(Note: This review contains some spoilers.)
Cassie, Nick, and Julie almost got to be stepsiblings. Almost. But just a few weeks before their parents were to get married, something blew it all up. Nick and Julie’s dad, Travis, took them and moved to Chicago. Cassie’s mom, Jen, left Cassie in Missouri with her grandmother and headed out to California for some alone time. None of the kids can figure out exactly what happened. All they know is that they’re disappointed, lonely — and determined to find some way, however far-fetched, to make things right.
“Just Sayin’,” by Dandi Daley Mackall, tells this story in the form of letters, texts, and phone calls among the various characters. Mostly letters. Since the kids don’t have cell phones, they — especially Cassie and Nick — share their woes and make their plans via snail mail. Most of their plans center on their favorite comedian, Johnathan “King” Kirby — although technically they’re not supposed to watch him, insult humor not being favored by either of their parents. Cassie and Nick discover that King is holding auditions for a new show called “The Last Insult Standing,” and they decide that this could be the key to getting their families back together. But it’s going to take a lot of coordination, a lot of daring, a lot of prayer, and a few unexpected twists to get them there.
“Just Sayin'” is a middle-school novel from Christian publisher Tyndale, so the kids’ churchgoing and their thoughts on prayer, the Bible, and other spiritual topics are freely woven into the narrative. For example, Cassie, on the advice of her pastor, starts writing letters to Jesus, and learning to look up His “answers” in the Bible. She also spends a lot of time reading Proverbs, which starts to change her mind about the insult humor that she loves. She still has her hopes pinned on getting on the show, but when she gets her big chance, what comes out of her mouth isn’t quite what she or anyone else had expected.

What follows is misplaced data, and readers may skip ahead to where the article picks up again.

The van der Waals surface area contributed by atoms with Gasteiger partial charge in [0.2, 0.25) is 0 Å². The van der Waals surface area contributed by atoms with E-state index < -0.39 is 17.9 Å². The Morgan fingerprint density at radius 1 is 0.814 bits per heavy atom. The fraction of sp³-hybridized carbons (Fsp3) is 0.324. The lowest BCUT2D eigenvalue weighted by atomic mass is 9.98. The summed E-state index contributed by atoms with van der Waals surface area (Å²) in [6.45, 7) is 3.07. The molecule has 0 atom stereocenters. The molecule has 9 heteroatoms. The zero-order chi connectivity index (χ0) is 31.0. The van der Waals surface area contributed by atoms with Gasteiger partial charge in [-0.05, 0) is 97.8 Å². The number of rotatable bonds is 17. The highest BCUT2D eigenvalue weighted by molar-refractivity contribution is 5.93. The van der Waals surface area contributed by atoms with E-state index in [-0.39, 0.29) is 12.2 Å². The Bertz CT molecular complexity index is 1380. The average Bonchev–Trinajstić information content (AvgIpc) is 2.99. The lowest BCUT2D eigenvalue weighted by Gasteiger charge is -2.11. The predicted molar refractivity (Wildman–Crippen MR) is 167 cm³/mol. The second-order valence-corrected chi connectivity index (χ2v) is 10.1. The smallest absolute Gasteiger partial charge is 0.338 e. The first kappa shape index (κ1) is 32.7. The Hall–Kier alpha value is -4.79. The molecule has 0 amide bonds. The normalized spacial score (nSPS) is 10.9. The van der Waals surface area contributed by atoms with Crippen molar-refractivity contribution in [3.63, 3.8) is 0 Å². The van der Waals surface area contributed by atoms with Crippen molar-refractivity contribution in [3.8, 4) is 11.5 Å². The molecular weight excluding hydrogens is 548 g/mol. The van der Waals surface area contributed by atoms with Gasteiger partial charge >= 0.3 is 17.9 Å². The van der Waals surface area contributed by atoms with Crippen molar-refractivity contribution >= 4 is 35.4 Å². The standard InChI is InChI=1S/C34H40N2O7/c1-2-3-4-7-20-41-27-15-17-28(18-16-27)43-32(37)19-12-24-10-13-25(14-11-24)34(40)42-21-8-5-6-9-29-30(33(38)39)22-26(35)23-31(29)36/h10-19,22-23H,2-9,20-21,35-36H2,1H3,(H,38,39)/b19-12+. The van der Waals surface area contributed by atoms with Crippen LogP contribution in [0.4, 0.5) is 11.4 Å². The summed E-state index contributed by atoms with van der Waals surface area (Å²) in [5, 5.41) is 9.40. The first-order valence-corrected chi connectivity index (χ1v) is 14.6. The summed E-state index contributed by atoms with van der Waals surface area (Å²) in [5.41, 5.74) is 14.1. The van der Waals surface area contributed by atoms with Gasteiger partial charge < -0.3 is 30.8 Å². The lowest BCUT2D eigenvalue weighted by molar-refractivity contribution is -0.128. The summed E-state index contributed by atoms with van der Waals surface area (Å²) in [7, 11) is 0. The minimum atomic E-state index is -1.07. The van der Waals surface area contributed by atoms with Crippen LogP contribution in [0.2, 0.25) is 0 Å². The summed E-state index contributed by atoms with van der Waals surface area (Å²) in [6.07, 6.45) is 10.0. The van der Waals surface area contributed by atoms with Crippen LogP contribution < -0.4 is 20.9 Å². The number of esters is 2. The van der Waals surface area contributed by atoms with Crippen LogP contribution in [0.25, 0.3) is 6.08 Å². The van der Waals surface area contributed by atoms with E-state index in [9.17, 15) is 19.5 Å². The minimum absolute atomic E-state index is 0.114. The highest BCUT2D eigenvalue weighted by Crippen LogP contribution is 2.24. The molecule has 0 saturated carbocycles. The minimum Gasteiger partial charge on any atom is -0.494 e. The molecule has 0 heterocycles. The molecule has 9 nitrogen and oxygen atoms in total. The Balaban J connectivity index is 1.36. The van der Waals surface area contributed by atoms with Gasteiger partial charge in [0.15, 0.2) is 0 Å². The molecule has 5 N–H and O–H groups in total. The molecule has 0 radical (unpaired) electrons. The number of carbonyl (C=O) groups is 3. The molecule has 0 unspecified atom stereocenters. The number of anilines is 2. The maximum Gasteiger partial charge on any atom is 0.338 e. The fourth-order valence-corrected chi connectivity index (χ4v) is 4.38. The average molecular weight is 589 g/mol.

These elements are generally handled well, although the idea that other contestants would get furious with Cassie for quoting Proverbs strains credulity a little. (Bewildered, maybe; furious, not very likely.) A lot of the other insults that make it onto this national TV show are also not quite believable in this day and age. While I understand that Mackall had to keep them mild for her target audience, some of these supposedly cutting-edge insults were old when I was a middle-schooler.
Nevertheless, Mackall does do a good job of showing Cassie wrestling with the discrepancy between her faith and her favorite brand of humor. As she comes to realize just how much power words have, she wants to be more careful with them. It also helps that she’s come to know and love Julie, who has a genetic disease that leads to her getting teased and bullied a lot. Knowing that her almost-stepsister suffers from insults makes Cassie think about them differently.
This is really the heart of the story; some of the other plotlines are handled a little more perfunctorily. The conflict that broke up Travis and Jen turns out to be pretty weak, but it’s not the main focus and probably not of much interest to readers, anyway, since the two are mostly background characters. The way they handle some things doesn’t exactly make them ideal parents — as when Travis tells Cassie that the breakup was her mother’s fault, or Jen leaves Cassie for an indefinite period of time and they both avoid talking to each other on the phone — but despite their flaws, they do seem to love their own and each other’s kids. There aren’t any other content issues for parents to be concerned about.
“Just Sayin'” isn’t the strongest middle-school novel I’ve read in recent months, but it has an original and interesting premise, likable main characters, and some good themes about the power and use of words. It’s a quick read — though some of the fonts used in the various letters can be a bit troublesome to decipher — and many middle-schoolers, particularly younger ones, will probably find it a pleasant one.
Image copyright Tyndale House Publishers. Review copy obtained from the publisher.
Gina Dalfonzo is editor of BreakPoint.org and Dickensblog, and the author of “One by One: Welcoming the Singles in Your Church” (Baker, June 2017).
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